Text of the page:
Another aspect to be mentioned is the accounting treatment of electricity generation capacity. An electricity company typically holds long positions in generation capacity and short positions in fuels. The long position is mostly accrual accounted, because there is no net settlement. However, the fuel purchase contracts are accounted either on accruals basis or fair value depending on the way of settlement. Thus, the timing of financial reporting could be inconsistent with the economic value development. The same holds for the customer consumption forecast, also called customer profile, which is also accrual accounted.
Recent studies by Van der Tas and Veuger (2007) and Wognum (2008) demonstrated that electric utilities used different approaches to report on commodity contracts. The following three methods are distinguished: full fair value, full own use and the labelling method. It should be noted that these accounting methods concern commodity contracts that might qualify as own use if physically settled and not the contracts that are initially entered for the purpose of purely trading. The trading portfolio is accounted at fair value at all times.
The full fair value method assumes that part of the commodity contracts is net-settled, but it is difficult to exactly identify which ones. For that reason, all contracts are fair valued based on the rule of similar contracts as required under IAS 39. The increased volatility in the income statement could be reduced by applying hedge accounting.
The full own use method could only be applied when no net settled contracts exist, then it is allowed to use full accruals accounting. This could be the case when the company solely purchase fuels to generate power which in turn will be sold to the end user.
At last, the labelling method, this is in fact a mixed model. It requires a separate administration for registering own use and fair value contracts in an own use book and a fair value book respectively. The own use book is accrual accounted and the fair value book is fair valued with any changes in value through profit and loss. The extent to which contracts are labelled as own use depends on the expected rate of physical delivery determined by management and the intent of the contract. Own use contracts should be transferred to the fair value book when the intention to deliver physically is uncertain. However a transfer the other way around is not allowed .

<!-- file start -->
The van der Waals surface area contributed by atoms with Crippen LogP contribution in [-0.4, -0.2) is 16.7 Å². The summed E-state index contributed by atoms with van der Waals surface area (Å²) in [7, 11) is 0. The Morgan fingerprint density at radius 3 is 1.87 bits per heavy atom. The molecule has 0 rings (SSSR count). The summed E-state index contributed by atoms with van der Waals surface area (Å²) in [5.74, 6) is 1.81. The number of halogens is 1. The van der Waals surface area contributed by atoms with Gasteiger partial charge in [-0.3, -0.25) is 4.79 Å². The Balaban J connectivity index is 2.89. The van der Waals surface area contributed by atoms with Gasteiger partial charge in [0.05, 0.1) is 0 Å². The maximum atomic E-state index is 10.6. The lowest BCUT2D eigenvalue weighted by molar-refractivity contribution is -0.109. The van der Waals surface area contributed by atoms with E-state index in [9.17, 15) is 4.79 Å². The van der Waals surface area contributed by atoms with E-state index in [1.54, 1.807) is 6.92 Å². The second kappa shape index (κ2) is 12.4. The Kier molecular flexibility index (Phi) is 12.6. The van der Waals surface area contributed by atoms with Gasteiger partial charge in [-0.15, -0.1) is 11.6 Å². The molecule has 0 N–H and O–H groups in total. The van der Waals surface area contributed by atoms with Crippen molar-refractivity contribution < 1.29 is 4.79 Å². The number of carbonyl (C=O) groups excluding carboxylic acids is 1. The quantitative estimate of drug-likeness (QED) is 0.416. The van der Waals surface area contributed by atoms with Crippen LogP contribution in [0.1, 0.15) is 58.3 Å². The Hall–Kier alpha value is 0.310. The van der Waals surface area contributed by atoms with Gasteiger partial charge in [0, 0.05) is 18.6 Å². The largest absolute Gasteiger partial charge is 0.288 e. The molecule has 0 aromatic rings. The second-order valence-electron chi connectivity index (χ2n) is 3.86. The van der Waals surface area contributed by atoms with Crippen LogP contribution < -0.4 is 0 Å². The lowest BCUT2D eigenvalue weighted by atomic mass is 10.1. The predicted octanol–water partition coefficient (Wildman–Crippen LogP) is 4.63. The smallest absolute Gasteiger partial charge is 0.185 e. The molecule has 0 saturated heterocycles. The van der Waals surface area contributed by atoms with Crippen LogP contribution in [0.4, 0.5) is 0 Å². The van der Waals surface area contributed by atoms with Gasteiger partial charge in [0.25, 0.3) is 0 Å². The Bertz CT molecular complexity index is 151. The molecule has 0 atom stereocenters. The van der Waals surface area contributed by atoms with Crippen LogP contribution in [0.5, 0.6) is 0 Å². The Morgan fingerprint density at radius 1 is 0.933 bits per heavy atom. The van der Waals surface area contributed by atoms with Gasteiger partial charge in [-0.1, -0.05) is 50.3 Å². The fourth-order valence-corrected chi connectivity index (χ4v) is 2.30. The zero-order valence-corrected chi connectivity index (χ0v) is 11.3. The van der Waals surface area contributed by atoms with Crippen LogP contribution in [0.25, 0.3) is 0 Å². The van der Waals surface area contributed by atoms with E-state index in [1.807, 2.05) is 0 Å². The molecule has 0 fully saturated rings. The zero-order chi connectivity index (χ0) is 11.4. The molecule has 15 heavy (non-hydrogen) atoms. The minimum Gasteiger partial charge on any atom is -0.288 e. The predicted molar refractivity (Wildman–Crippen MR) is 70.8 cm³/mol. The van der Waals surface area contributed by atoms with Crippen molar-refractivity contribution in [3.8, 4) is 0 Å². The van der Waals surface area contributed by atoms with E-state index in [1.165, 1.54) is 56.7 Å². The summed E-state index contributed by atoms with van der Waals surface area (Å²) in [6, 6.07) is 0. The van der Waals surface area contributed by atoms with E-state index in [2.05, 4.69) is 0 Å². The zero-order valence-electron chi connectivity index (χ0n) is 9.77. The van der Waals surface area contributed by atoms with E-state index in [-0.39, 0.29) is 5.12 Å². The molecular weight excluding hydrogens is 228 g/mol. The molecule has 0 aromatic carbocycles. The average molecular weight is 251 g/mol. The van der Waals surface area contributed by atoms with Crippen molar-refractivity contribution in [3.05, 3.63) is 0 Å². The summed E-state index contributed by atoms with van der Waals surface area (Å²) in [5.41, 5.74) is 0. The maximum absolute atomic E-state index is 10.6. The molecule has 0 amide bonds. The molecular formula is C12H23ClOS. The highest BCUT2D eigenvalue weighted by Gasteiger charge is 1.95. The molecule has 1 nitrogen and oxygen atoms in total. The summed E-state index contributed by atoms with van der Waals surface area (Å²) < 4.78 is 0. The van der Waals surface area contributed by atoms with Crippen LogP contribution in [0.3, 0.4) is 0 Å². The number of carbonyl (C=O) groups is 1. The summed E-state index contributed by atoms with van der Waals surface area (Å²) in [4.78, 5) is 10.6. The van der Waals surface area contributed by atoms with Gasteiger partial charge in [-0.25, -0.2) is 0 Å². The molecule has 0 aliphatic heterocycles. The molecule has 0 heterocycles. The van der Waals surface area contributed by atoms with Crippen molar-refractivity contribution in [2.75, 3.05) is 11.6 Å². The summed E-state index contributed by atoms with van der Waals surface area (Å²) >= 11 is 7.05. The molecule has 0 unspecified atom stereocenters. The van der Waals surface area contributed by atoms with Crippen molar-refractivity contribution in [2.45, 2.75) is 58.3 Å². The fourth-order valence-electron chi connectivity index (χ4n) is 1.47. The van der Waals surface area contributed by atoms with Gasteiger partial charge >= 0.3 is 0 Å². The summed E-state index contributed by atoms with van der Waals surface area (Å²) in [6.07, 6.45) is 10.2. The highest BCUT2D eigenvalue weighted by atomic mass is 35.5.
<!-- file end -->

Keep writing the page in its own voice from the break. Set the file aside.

The choice of accounting approach will have an impact on the volatility of the income statement and the structure of the balance sheet. The full fair value approach will generally lead to more volatility in earnings. This could be reduced by hedge accounting, then the volatility is transferred to equity (in case of a cash flow hedge) or compensated by a revaluation of another item (in case of a fair value hedge). The full own use approach will only show the volatility of the trading portfolio (e.g. speculative and arbitrage trading) in income. The extent of volatility using the labelling method is expected to be in between the two methods. Prior research into the accounting choice between the methods did not yield any significant results (Wognum, 2008).
The current accounting practice for commodity contracts as required by IAS 39 creates considerable complexities. It is not sufficiently comprehensive to capture the economic impact of derivatives use on a company’s financial condition and performance accurately. The problems associated with fair value measurement are apparent. It can potentially induce volatility in the income statement and/ or balance sheet that does not reflect the underlying business realities (Jenkins, 2005). With the introduction of IFRS 7 more complexities will arise. IFRS 7 requires qualitative and quantitative disclosures that are based on the information provided internally to key management. The collection of this type of information may require significant effort due to the gap between management reporting and accounting figures (Mannaerts and Veuger, 2007). This paper shows how electricity companies have dealt with the disclosure requirement in the standard.